Cold Sore Symptoms

Cold Sores, also referred to as fever blisters, are tiny lesions that are filled with clear fluid. These are most frequently reported near the oral cavity (especially around the lips) and are usually found in group like lesions. Once these blisters or sores are burst, a crust like residue is usually formed which eventually heals within two-week time period.

It is imperative to mention that cold sores are caused by viral agent – Herpes Simplex virus (or HSV). There are two varieties of this virus; type 1 is responsible for causing fever blister whereas type 2 is mainly implicated as a causative agent for blisters on the genital areas. Due to viral association, the cold sore can spread to uninfected normal individuals via close physical contact with the blister fluid. This condition has no cure; however, it does get better with the use of antiviral agents. Most people report the recurrence of these lesions with moderate exposure to stress or in the setting of weak immune system.

Are There Any Other Cold Sore Symptoms?


Cold sores tend to cause localized lesions in the distinct areas of skin. Moreover, the sores follows a predictable course with varying intensity of involvement in different individuals. The symptomatology is highly variable, with some individuals showing no symptom at all while others experiencing mild illness. In most cases, signs of initial outbreak of lesions becomes evident within 3 weeks of viral exposure. The lesions resolve spontaneously within a few weeks without requiring any treatment. However, in case of any viral reactivation, the lesions may return abruptly.

Most frequently reported symptoms of cold sore are:

  • Itching and tingling sensations: Before the appearance of lesions the skin around the affected area becomes a little itchy with or without paresthesia or tingling sensation.
  • Formation of blisters: Blisters are formed on the adjoining area where skin and lips fuses together. Initial lesions are tiny and filled with fluid. These blisters can also emerge around nose and cheeks.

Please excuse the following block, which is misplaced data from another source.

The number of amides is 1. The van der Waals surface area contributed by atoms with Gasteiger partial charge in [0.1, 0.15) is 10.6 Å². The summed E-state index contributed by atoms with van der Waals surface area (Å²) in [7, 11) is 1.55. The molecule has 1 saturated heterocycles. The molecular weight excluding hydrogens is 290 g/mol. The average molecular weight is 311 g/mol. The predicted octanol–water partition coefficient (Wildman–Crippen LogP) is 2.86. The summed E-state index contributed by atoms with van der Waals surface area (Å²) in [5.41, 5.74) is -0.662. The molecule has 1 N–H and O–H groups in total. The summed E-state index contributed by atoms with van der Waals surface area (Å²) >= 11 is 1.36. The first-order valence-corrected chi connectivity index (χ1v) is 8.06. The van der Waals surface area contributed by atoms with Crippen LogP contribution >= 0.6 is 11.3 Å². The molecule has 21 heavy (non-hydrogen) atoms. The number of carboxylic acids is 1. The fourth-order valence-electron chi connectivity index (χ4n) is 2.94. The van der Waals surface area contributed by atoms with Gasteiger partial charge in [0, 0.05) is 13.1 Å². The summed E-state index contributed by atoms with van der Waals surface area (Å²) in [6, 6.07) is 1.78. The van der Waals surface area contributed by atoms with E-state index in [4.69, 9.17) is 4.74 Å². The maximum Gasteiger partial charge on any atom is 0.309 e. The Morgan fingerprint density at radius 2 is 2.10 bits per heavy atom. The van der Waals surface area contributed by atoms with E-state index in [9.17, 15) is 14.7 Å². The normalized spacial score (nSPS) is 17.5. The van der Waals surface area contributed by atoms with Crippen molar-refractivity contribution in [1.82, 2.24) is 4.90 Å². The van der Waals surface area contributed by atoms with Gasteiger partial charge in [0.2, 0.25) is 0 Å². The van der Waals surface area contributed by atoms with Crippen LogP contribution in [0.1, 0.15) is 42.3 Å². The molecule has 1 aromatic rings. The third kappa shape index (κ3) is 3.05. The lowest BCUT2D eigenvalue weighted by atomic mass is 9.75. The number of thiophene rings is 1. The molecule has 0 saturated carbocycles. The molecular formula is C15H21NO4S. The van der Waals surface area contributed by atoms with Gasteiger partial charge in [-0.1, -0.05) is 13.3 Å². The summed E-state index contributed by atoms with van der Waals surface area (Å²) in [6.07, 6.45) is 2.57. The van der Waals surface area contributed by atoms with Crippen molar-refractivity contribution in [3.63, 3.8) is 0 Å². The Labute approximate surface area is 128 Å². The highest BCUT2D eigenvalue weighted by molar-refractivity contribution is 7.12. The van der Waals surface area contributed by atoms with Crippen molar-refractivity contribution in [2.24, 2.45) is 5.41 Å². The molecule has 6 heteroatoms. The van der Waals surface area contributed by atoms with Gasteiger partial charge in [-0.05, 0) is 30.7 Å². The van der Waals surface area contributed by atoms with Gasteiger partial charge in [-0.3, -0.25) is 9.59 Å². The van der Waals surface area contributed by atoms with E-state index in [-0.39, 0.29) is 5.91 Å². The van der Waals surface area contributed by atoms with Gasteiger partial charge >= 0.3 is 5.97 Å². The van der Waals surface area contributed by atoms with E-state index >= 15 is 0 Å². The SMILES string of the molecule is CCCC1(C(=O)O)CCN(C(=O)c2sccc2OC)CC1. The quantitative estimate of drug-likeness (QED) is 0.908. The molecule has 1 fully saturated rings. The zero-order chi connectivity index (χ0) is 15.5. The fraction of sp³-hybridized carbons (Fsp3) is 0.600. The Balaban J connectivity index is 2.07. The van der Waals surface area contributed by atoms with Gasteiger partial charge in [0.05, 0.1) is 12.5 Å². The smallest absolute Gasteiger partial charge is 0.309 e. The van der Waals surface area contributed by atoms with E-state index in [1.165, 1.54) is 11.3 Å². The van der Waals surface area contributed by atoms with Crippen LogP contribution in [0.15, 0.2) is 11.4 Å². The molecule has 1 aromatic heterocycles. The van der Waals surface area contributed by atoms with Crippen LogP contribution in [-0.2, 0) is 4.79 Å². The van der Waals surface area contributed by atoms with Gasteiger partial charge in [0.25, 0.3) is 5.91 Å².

• Crusting and oozing: These tiny blisters join together to form clusters of blisters. When these blisters break, the clear inflammatory fluid of lesions form a crust before disappearing completely.

First-Time Outbreak Symptoms

Most people who get affected with herpes simplex virus do not experience any symptoms, but some may experience discomfort and pain during active infection. Initially this infection is followed by formation of tiny sores that are filled with fluid as discussed above. These lesions are reddish or purplish in color and are most concentrated near the periphery of lips and mouth. Within a short period of time, these lesions amalgamate and burst to form crusty lesions. In some cases, associated symptoms like fever, moderate headache, general body aches, muscle aches, sore throat and swollen neck glands are also reported.

Children below 5 years of age also develop cold sore within their oral cavity. Often these lesions are misunderstood as canker sores. Young children are more vulnerable to spread this viral agent to other parts of their body due to immature immune system.

Symptoms of Cold Sore Recurrence

Once the body is infected by this virus, the person is vulnerable to develop recurrent episodes due to virus reactivation. Human body cannot completely overcome this virus which stays in the body in the state of dormancy. In some individuals, the virus permanently stays there without showing any signs of its presence; while in other cases, it may show exacerbations.

Before any such viral reactivation event, the affected person usually predicts the exacerbation due to prodromal symptoms like feeling of itching and tingling sensation. This reappearance of cold sore is regarded as recurrent. The secondary cold sores appear on nostrils, mouth, lips and even on cheeks and chin. The frequency of recurrent cold sore is 4-5 times in a year and each episode usually lasts for 4-10 days.

When to See a Doctor

Cold sore usually doesn’t require medical treatment. However doctor’s advice can be taken if following problem occurs:

  • If irritation or inflammation involve visual apparatus
  • The healing time is prolonged
  • If cold sores appear very often
  • Your immune system is incompatible due to congenital or acquired lesion

Triggers and Prevention of Cold Sore Recurrence

Common Triggers of Cold Sore Recurrence

  • Poorly developed immune system
  • Hormonal changes in female body during menstrual or ovarian cycles
  • Personal history of facial surgery
  • Any dental procedure
  • In case of allergic reaction to certain foods
  • In the setting of stressful events like infections (such as flu and common cold)
  • Fatigue or stress
  • Exposure of sunlight rays

Preventions of Cold Sore Recurrence

If a person is suffering from cold sore, it is advised to protect others from it. For this purpose some preventive measures can be taken:

  • Do not engage in oral sex or kissing activity until you are completely recovered.
  • Don’t share objects that are used on your body such as towels, glass, razor, lipsticks, etc.
  • Make sure that you wash your hands after making a contact with your lesions otherwise it might spread to the rest of your body.
  • Use disposable papers after you wash your face.

Here is an article telling some possible treatment options for cold sores: http://www.just-health.net/Cold-Sore-Treatment.html

 
 
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